At the latest, the Russia-Ukraine conflict revealed loud and clear that the global food supply chain acts as a complex network, connecting nations and facilitating the spread of disruptions from local to distant regions. „However, previous studies often focus on direct dependencies and overlook indirect dependencies resulting from the unavailability of essential inputs, making a comprehensive assessment of the global food supply system difficult,” emphasizes Stefan Thurner, research director of the Complexity Science Hub.
INDIRECT EFFECTS OFTEN EXCEEDED DIRECT EFFECTS
To bridge this gap, the research team developed a dynamic model of the global food supply system, incorporating data from 192 countries and territories and encompassing 125 food and agricultural products. “This model enabled us to simulate shocks to specific products and countries, closely monitoring the subsequent effects across the entire supply chain,” explains Moritz Laber of the Complexity Science Hub. By quantifying the relative reduction in product availability compared to a baseline scenario (without the shock), the researchers gained valuable insights into the magnitude of these shocks.
Remarkably, they found that indirect effects often exceeded direct effects. For example, a shock to Ukrainian corn production led to a 13% decline in pork availability in Southern Europe, while a shock to Ukrainian pork production had a negligible effect of less than 1%.
UP TO 85% LOSS OF MAIZE
In a worst-case scenario simulation, where agricultural production in Ukraine was completely lost due to the Russia-Ukraine conflict, the study unveiled diverse effects on products and regions worldwide. „The loss of grains, particularly maize, reached up to 85%, while edible oils, especially sunflower oil, experienced losses of up to 89%. Additionally, certain meat types, such as poultry, suffered losses of up to 25% in various countries,“ says Laber.
The number of products for which a region is dependent on Ukraine varies greatly: Southern Europe is the most affected, with 19 out of 125 products with losses of more than 10%, followed by West Asia and North Africa, where this is the case for 15 and 11 products respectively.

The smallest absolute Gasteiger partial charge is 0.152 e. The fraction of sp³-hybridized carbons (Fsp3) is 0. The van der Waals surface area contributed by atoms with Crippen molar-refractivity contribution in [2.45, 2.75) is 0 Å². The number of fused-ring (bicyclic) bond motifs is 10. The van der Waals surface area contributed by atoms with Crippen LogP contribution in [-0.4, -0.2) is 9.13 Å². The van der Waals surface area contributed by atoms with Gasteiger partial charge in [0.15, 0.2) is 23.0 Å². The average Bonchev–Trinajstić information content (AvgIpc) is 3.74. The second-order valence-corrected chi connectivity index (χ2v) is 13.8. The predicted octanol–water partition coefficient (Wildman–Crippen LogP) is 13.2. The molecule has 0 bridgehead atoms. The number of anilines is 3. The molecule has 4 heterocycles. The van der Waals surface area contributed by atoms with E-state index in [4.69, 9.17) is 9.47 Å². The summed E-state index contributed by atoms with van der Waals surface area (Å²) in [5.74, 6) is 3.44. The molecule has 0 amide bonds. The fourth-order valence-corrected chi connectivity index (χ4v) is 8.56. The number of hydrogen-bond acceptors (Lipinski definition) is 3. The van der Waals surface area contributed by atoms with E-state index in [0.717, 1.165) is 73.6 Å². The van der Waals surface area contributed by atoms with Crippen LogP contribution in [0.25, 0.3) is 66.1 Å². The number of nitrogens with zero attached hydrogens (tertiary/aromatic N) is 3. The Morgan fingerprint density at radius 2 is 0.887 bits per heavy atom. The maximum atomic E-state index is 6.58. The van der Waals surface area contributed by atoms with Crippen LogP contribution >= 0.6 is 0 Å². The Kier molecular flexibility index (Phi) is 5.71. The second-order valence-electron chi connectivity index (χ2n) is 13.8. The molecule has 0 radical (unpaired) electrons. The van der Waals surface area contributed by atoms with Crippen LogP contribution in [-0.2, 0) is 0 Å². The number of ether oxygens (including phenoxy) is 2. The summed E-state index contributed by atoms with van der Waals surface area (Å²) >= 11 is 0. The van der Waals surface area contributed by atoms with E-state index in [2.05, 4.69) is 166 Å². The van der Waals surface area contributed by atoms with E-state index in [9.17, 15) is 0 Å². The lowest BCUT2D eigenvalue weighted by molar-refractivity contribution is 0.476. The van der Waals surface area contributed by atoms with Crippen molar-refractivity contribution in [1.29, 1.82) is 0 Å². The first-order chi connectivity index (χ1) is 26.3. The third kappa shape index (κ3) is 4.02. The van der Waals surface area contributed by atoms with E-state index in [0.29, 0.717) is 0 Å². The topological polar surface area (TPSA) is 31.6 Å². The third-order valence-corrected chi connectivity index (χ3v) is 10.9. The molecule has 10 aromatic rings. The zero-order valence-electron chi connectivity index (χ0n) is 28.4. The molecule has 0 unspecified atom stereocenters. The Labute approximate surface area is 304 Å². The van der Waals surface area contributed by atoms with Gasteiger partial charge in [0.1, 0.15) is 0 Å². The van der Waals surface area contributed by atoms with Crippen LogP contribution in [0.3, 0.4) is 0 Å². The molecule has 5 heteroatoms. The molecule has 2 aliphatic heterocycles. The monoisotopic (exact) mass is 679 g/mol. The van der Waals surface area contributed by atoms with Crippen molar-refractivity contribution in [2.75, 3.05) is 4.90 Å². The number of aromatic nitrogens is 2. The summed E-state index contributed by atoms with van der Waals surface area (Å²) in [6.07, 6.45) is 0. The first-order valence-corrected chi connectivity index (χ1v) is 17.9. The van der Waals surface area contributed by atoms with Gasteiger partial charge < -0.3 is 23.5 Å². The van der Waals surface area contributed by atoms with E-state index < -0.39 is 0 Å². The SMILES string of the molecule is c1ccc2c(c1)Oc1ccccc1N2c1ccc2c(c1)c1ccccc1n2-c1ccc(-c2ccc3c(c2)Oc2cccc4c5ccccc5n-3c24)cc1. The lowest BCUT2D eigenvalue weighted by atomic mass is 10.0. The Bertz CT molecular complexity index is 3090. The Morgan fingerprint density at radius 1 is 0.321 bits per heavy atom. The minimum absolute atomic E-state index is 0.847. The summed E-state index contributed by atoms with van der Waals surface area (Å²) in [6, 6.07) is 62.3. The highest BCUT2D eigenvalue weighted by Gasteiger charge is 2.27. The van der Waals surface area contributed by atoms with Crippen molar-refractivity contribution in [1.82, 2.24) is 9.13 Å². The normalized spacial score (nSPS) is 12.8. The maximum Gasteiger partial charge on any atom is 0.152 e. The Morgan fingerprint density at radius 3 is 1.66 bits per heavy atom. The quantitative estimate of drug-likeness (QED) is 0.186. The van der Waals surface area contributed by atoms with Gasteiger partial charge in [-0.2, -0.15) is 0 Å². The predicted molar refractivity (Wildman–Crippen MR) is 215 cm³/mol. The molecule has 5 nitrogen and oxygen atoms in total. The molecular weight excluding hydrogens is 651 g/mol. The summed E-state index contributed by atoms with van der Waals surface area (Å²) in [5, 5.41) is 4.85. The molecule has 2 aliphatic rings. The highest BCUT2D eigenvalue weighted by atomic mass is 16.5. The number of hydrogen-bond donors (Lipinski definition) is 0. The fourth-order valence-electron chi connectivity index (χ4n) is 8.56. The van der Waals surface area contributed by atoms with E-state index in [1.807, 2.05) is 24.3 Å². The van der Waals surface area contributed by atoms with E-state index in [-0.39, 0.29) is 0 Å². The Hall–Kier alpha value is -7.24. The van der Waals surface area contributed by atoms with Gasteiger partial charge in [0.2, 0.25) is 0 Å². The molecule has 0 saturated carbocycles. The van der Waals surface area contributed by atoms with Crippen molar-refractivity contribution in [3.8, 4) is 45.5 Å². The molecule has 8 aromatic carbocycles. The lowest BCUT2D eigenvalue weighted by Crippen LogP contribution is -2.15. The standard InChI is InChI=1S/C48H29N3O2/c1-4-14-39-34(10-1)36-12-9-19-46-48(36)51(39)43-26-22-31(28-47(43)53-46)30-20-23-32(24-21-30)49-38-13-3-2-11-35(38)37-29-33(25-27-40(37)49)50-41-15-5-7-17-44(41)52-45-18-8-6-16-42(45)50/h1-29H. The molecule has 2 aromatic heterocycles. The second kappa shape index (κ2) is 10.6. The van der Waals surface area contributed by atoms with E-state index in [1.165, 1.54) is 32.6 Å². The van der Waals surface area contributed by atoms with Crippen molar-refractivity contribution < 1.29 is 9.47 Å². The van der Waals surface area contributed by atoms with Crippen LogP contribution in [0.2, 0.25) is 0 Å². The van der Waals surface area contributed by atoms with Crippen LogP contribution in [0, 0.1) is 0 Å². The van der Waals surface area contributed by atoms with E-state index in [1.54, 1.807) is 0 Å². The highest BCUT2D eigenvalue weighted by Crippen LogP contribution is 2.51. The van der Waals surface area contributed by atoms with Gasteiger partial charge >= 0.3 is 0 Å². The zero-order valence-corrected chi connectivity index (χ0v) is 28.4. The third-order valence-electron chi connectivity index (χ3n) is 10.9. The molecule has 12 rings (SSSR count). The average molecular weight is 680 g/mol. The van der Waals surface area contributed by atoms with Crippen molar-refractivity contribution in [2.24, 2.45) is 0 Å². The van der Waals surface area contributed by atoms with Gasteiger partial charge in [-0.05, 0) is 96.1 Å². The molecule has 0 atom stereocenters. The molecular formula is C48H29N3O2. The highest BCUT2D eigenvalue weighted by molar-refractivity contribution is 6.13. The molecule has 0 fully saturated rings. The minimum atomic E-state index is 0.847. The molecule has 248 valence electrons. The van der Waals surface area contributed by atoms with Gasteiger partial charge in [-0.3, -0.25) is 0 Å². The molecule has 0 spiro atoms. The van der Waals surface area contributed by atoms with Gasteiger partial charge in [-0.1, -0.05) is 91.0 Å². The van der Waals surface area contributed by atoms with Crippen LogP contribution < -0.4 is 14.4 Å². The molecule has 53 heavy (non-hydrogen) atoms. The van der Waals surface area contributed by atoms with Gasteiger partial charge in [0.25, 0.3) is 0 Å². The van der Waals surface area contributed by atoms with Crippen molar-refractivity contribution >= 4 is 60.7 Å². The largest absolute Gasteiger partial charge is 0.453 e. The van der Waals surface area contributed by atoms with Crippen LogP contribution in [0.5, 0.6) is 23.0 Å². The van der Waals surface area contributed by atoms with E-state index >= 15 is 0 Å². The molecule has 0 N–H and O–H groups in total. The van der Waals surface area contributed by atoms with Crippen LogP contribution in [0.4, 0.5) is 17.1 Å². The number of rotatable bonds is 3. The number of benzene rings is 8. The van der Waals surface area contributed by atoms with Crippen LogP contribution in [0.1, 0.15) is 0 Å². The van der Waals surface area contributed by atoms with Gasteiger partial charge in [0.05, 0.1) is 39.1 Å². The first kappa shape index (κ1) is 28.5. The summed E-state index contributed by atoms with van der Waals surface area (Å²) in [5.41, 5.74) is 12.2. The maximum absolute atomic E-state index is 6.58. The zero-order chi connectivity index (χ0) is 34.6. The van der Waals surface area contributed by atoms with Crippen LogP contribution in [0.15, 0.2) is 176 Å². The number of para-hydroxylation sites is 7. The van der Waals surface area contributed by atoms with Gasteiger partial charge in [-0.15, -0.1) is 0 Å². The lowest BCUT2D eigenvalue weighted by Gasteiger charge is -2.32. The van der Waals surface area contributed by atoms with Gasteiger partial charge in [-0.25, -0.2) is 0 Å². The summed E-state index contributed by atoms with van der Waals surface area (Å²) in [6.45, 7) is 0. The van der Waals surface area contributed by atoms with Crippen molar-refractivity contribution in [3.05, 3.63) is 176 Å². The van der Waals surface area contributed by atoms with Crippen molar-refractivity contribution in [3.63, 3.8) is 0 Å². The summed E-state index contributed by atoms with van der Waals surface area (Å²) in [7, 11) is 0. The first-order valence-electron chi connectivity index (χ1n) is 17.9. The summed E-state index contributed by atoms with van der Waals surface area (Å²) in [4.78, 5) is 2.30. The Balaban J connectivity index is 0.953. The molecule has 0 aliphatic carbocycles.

These findings emphasize that localized production disruptions have far-reaching implications, extending beyond geographic boundaries through trade relationships and the entire production chain. Consequently, it is imperative to consider both direct and indirect effects when estimating losses and formulating effective interventions.
RISK NOT ONLY FROM WARS
As the Russia-Ukraine conflict enters its second year, food prices are still above 2021 levels, according to the European Council. In addition, various events, including extreme weather events, economic crises, and geopolitical tensions, can trigger similar disruptions. This underscores the importance of exploring interdependencies within global food supply chains and gaining a comprehensive understanding of the direct and indirect impacts of local shocks to raise awareness among policymakers and stakeholders of otherwise overlooked risks within the global food system.
These research findings are a valuable first leap in understanding the complex dynamics of global food supply chains and their vulnerability to local shocks. Further research is needed to map them at a more granular level that considers individual products and subnational scales at a higher temporal resolution. Moreover, at present the model assumes that countries do not change their trading partners after a shock. However, a restructuring of trade relations may exacerbate existing inequalities, as wealthier countries may secure remaining resources at higher prices from alternative suppliers.
FIND OUT MORE
The study “Shock propagation in international multilayer food-production network determines global food availability: the case of the Ukraine war” has been published in Nature Food (doi: 10.1038/s43016-023-00771-4).